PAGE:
Creativity often means taking the road less traveled. New research identifies the neural mechanism that enables us to come up with unexpected associations and original ideas.
Scientists' attempts at deciphering the neurological processes that explain creativity have recently zeroed in on the brain's so-called alpha waves.
Alpha waves are strong when the brain's visual cortex is resting. For example, when a person is relaxed and closes their eyes, alpha wave activity is higher. When they open their eyes, this attenuates alpha activity.
More recently, scientists have hypothesized that alpha waves might serve to inhibit certain cortical areas when these are not necessary. Some researchers have even suggested that there is an association between the strength of these waves and creativity.
New research provides further details on the role of alpha brain waves in the creative process. Caroline Di Bernardi Luft, Ph.D., from the Queen Mary University of London in the United Kingdom, led a team to the finding that higher alpha brain wave activity correlates with people's ability to come up with less obvious or well-known ideas.
Luft and colleagues published their findings in the journal Proceedings of the National Academy of Sciences.
Alpha waves generate unusual associations
The researchers used electrical current to stimulate the right temporal part of the brain at the alpha frequency while the participants engaged in a range of creative tasks.
To stimulate the brain, the researchers used a noninvasive procedure called transcranial alternating current brain stimulation (tACS).
Using an electroencephalogram (EEG), the researchers monitored the effect that tACS had on different brain waves. The tasks that the participants took part in involved word associations.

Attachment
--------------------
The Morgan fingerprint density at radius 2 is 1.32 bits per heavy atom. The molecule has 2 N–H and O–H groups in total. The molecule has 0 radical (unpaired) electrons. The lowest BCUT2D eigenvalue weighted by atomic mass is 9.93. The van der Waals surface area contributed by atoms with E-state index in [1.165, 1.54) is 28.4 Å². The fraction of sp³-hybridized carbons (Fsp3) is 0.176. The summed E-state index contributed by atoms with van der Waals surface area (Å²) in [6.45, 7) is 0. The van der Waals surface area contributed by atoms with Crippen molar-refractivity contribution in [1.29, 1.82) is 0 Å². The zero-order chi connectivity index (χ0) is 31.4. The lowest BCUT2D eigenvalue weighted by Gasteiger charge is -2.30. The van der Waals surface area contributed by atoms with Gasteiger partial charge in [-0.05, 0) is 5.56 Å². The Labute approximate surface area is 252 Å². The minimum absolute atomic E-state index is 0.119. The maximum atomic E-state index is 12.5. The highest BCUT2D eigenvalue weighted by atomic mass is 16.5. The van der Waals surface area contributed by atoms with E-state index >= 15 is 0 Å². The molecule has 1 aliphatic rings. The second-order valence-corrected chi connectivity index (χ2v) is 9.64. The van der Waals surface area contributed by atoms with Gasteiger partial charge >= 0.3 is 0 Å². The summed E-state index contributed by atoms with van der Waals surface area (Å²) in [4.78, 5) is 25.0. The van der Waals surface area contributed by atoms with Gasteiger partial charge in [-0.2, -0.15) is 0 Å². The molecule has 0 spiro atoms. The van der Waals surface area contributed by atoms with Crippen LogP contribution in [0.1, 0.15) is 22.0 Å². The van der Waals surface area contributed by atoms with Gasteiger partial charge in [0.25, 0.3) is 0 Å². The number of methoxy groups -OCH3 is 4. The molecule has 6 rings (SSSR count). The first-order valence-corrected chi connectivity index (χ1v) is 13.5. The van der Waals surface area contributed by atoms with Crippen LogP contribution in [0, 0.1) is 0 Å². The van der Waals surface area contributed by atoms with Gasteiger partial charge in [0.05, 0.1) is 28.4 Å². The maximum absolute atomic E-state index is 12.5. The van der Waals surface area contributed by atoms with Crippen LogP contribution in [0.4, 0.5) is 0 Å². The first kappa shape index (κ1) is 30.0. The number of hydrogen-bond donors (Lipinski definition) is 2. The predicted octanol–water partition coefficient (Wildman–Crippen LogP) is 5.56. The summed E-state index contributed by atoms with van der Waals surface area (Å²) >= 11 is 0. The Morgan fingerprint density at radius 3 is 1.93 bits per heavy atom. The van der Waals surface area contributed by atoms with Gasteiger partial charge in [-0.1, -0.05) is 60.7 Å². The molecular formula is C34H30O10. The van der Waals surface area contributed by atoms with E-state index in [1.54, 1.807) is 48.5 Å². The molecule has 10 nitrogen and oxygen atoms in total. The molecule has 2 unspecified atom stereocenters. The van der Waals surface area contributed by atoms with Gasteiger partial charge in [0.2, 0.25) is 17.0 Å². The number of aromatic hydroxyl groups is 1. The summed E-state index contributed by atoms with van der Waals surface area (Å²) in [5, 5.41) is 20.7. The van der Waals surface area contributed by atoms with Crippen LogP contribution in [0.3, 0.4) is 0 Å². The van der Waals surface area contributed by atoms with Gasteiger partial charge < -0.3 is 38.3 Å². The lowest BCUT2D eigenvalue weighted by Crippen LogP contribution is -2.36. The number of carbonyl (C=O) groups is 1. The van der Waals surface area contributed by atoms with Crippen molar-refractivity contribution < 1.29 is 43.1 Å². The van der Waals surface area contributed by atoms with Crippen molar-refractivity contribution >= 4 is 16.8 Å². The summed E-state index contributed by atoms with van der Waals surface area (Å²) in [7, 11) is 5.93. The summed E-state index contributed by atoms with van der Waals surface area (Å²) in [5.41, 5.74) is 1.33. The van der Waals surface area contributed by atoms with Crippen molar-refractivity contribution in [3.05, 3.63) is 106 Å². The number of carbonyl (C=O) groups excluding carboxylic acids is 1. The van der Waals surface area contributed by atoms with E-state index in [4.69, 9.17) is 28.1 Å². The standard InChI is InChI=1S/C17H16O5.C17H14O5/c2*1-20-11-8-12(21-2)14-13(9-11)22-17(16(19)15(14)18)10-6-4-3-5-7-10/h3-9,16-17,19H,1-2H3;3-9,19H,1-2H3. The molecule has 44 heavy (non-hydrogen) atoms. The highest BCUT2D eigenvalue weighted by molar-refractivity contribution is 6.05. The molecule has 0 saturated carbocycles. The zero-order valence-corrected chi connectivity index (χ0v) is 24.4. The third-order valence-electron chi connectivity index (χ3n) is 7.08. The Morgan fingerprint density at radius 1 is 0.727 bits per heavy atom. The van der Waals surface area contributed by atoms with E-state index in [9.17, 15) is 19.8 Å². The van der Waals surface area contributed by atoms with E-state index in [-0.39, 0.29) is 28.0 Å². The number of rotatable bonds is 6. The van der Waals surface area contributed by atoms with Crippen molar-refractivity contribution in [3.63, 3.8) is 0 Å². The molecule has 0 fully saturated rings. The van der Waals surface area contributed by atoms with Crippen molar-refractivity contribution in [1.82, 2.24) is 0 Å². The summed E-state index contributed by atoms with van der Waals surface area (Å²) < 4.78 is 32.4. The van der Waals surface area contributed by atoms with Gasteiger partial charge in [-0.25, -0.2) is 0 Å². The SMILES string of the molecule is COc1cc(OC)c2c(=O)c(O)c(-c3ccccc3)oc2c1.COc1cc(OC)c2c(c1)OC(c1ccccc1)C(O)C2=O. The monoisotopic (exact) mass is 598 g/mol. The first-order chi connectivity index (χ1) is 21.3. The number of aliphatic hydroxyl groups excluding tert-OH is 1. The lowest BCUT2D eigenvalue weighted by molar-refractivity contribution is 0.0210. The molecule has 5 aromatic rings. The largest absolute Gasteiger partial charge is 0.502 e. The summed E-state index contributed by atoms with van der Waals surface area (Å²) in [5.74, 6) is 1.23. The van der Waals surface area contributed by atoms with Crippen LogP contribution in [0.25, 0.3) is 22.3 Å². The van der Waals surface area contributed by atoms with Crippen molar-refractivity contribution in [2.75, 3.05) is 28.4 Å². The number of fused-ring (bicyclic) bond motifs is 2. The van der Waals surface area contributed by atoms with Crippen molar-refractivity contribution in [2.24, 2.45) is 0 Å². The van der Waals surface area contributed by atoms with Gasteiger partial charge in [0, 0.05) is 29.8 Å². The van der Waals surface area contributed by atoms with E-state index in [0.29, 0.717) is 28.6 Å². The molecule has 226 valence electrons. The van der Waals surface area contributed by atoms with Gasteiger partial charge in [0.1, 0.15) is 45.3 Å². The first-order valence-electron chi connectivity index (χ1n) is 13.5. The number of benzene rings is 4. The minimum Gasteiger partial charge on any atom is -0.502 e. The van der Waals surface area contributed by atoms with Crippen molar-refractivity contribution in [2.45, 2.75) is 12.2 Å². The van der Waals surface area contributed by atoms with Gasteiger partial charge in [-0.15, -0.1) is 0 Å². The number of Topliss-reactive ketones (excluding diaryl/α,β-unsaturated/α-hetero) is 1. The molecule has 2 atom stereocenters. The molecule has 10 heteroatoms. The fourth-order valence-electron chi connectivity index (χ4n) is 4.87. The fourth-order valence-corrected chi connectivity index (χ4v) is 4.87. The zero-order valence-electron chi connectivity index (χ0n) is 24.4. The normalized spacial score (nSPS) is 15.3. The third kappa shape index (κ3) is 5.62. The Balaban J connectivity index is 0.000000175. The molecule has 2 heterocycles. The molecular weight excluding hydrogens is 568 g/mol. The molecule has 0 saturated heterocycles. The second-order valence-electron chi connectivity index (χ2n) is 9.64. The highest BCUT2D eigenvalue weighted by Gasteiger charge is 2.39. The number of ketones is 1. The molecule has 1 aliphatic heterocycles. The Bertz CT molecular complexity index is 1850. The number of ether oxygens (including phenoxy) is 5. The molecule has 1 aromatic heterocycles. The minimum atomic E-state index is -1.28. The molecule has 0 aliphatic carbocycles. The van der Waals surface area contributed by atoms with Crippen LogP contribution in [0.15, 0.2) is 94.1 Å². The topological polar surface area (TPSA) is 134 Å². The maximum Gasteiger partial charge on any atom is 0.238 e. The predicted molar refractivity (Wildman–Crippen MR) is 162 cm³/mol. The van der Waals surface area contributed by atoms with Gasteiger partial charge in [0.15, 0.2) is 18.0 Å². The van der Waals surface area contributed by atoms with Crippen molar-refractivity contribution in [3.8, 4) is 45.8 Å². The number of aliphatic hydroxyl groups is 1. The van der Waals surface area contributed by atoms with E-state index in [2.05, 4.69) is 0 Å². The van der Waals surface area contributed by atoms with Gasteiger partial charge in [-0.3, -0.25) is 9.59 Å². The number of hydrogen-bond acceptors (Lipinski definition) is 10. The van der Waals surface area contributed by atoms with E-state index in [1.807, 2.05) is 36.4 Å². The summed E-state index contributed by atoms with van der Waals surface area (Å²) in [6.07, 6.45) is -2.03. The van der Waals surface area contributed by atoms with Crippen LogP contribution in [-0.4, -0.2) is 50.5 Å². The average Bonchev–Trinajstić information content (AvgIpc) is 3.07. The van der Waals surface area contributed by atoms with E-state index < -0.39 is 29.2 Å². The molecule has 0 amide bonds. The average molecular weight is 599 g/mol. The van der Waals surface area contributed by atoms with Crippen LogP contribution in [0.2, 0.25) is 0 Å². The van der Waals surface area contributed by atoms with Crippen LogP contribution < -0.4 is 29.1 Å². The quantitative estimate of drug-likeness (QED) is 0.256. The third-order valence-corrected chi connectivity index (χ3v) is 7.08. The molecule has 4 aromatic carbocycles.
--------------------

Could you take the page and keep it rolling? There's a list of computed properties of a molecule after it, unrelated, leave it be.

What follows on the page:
When it needs to find words that connect to one another, the brain typically starts with stronger or more common associations and gradually moves on toward less familiar ones.
For instance, if we start with the word "cat," we might initially associate it with words such as "dog," "animal," and "pet," before gradually moving toward more remote concepts, such as "human," "people," and "family."
The authors of the new study have applied the findings of previous research and taken remote associations to be a marker of creativity.
When the participants had higher levels of alpha brain waves in their right temporal brain area, they came up with associations that were more remote and less expected.
Study co-author Joydeep Bhattacharya, who is a professor at Goldsmiths, University of London, comments on the findings. He says, "Two roads diverged in a wood, I took the one less traveled by. And that has made all the difference,' wrote Robert Frost in his famous poem."
"Taking a less traveled route is needed for thinking creatively, and our findings provide some evidence on how this is done in our brain."
The study's lead researcher also comments to explain how the findings illuminate the nature of creativity and how alpha brain waves help inhibit habitual ways of thinking in favor of unexpected, more ingenious ones.
"If we need to generate alternative uses of a glass, first we must inhibit our past experience which leads us to think of a glass as a container. Our study's novelty is to demonstrate that right temporal alpha oscillations is a key neural mechanism for overriding these obvious associations."
Caroline Di Bernardi Luft
"In order to understand the processes underlying the production of novel and adequate ideas," Luft continues, "we need to break down its constituent processes, dissecting creativity as much as possible at first, and then analysing them in context, before putting them back together to understand the process as a whole."